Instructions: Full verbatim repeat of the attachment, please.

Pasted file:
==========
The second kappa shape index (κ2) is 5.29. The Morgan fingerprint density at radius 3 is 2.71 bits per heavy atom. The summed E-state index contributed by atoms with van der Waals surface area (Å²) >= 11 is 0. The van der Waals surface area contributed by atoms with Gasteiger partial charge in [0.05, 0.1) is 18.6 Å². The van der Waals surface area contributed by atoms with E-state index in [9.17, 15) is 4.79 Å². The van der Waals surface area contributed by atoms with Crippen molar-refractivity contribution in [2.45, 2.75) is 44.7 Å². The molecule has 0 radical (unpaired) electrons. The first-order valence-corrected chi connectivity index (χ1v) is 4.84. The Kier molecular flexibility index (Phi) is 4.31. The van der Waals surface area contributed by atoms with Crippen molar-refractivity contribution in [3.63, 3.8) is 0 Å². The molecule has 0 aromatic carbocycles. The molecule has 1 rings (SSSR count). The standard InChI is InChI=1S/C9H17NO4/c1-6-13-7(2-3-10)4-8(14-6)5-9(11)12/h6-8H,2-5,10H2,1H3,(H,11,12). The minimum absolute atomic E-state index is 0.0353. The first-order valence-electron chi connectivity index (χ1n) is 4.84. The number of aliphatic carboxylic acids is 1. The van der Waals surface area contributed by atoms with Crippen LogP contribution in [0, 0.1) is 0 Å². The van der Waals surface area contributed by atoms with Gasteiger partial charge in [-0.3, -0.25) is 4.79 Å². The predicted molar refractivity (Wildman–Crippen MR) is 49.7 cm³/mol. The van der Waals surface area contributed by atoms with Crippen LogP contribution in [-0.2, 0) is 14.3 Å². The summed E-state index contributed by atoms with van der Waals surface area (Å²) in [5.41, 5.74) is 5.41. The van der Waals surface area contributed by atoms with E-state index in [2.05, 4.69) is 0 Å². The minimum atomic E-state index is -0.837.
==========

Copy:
The second kappa shape index (κ2) is 5.29. The Morgan fingerprint density at radius 3 is 2.71 bits per heavy atom. The summed E-state index contributed by atoms with van der Waals surface area (Å²) >= 11 is 0. The van der Waals surface area contributed by atoms with Gasteiger partial charge in [0.05, 0.1) is 18.6 Å². The van der Waals surface area contributed by atoms with E-state index in [9.17, 15) is 4.79 Å². The van der Waals surface area contributed by atoms with Crippen molar-refractivity contribution in [2.45, 2.75) is 44.7 Å². The molecule has 0 radical (unpaired) electrons. The first-order valence-corrected chi connectivity index (χ1v) is 4.84. The Kier molecular flexibility index (Phi) is 4.31. The van der Waals surface area contributed by atoms with Crippen molar-refractivity contribution in [3.63, 3.8) is 0 Å². The molecule has 0 aromatic carbocycles. The molecule has 1 rings (SSSR count). The standard InChI is InChI=1S/C9H17NO4/c1-6-13-7(2-3-10)4-8(14-6)5-9(11)12/h6-8H,2-5,10H2,1H3,(H,11,12). The minimum absolute atomic E-state index is 0.0353. The first-order valence-electron chi connectivity index (χ1n) is 4.84. The number of aliphatic carboxylic acids is 1. The van der Waals surface area contributed by atoms with Crippen LogP contribution in [0, 0.1) is 0 Å². The van der Waals surface area contributed by atoms with Gasteiger partial charge in [-0.3, -0.25) is 4.79 Å². The predicted molar refractivity (Wildman–Crippen MR) is 49.7 cm³/mol. The van der Waals surface area contributed by atoms with Crippen LogP contribution in [-0.2, 0) is 14.3 Å². The summed E-state index contributed by atoms with van der Waals surface area (Å²) in [5.41, 5.74) is 5.41. The van der Waals surface area contributed by atoms with E-state index in [2.05, 4.69) is 0 Å². The minimum atomic E-state index is -0.837.